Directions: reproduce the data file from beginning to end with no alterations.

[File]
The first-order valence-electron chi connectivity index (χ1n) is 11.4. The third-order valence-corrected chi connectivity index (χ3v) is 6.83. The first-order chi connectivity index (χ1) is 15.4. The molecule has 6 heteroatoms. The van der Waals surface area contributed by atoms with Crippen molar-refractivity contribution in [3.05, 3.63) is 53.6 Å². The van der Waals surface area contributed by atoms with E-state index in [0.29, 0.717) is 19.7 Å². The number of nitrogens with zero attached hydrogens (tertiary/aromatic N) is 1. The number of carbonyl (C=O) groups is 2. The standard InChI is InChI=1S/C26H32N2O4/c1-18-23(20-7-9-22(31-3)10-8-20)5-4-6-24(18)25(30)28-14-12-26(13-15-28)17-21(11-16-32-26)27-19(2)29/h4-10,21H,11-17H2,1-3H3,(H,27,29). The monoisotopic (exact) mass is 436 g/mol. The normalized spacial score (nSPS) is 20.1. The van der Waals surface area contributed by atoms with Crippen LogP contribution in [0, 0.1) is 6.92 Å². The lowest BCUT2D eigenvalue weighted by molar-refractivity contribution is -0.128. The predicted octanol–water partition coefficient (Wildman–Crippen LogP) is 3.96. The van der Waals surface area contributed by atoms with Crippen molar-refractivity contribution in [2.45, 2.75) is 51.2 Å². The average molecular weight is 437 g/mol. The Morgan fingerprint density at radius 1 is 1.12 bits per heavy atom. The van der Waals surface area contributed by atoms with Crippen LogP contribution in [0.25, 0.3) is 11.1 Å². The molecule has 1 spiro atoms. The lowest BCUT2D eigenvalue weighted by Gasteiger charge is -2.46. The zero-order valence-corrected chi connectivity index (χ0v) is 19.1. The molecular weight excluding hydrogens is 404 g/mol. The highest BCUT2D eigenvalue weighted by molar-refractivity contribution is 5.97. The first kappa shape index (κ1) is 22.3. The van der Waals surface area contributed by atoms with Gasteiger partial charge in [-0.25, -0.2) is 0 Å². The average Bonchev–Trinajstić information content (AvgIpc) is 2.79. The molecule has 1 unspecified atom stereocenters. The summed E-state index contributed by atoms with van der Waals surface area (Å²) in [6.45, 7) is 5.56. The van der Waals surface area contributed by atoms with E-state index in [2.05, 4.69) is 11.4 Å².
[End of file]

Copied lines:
The first-order valence-electron chi connectivity index (χ1n) is 11.4. The third-order valence-corrected chi connectivity index (χ3v) is 6.83. The first-order chi connectivity index (χ1) is 15.4. The molecule has 6 heteroatoms. The van der Waals surface area contributed by atoms with Crippen molar-refractivity contribution in [3.05, 3.63) is 53.6 Å². The van der Waals surface area contributed by atoms with E-state index in [0.29, 0.717) is 19.7 Å². The number of nitrogens with zero attached hydrogens (tertiary/aromatic N) is 1. The number of carbonyl (C=O) groups is 2. The standard InChI is InChI=1S/C26H32N2O4/c1-18-23(20-7-9-22(31-3)10-8-20)5-4-6-24(18)25(30)28-14-12-26(13-15-28)17-21(11-16-32-26)27-19(2)29/h4-10,21H,11-17H2,1-3H3,(H,27,29). The monoisotopic (exact) mass is 436 g/mol. The normalized spacial score (nSPS) is 20.1. The van der Waals surface area contributed by atoms with Crippen LogP contribution in [0, 0.1) is 6.92 Å². The lowest BCUT2D eigenvalue weighted by molar-refractivity contribution is -0.128. The predicted octanol–water partition coefficient (Wildman–Crippen LogP) is 3.96. The van der Waals surface area contributed by atoms with Crippen molar-refractivity contribution in [2.45, 2.75) is 51.2 Å². The average molecular weight is 437 g/mol. The Morgan fingerprint density at radius 1 is 1.12 bits per heavy atom. The van der Waals surface area contributed by atoms with Crippen LogP contribution in [0.25, 0.3) is 11.1 Å². The molecule has 1 spiro atoms. The lowest BCUT2D eigenvalue weighted by Gasteiger charge is -2.46. The zero-order valence-corrected chi connectivity index (χ0v) is 19.1. The molecular weight excluding hydrogens is 404 g/mol. The highest BCUT2D eigenvalue weighted by molar-refractivity contribution is 5.97. The first kappa shape index (κ1) is 22.3. The van der Waals surface area contributed by atoms with Gasteiger partial charge in [-0.25, -0.2) is 0 Å². The average Bonchev–Trinajstić information content (AvgIpc) is 2.79. The molecule has 1 unspecified atom stereocenters. The summed E-state index contributed by atoms with van der Waals surface area (Å²) in [6.45, 7) is 5.56. The van der Waals surface area contributed by atoms with E-state index in [2.05, 4.69) is 11.4 Å².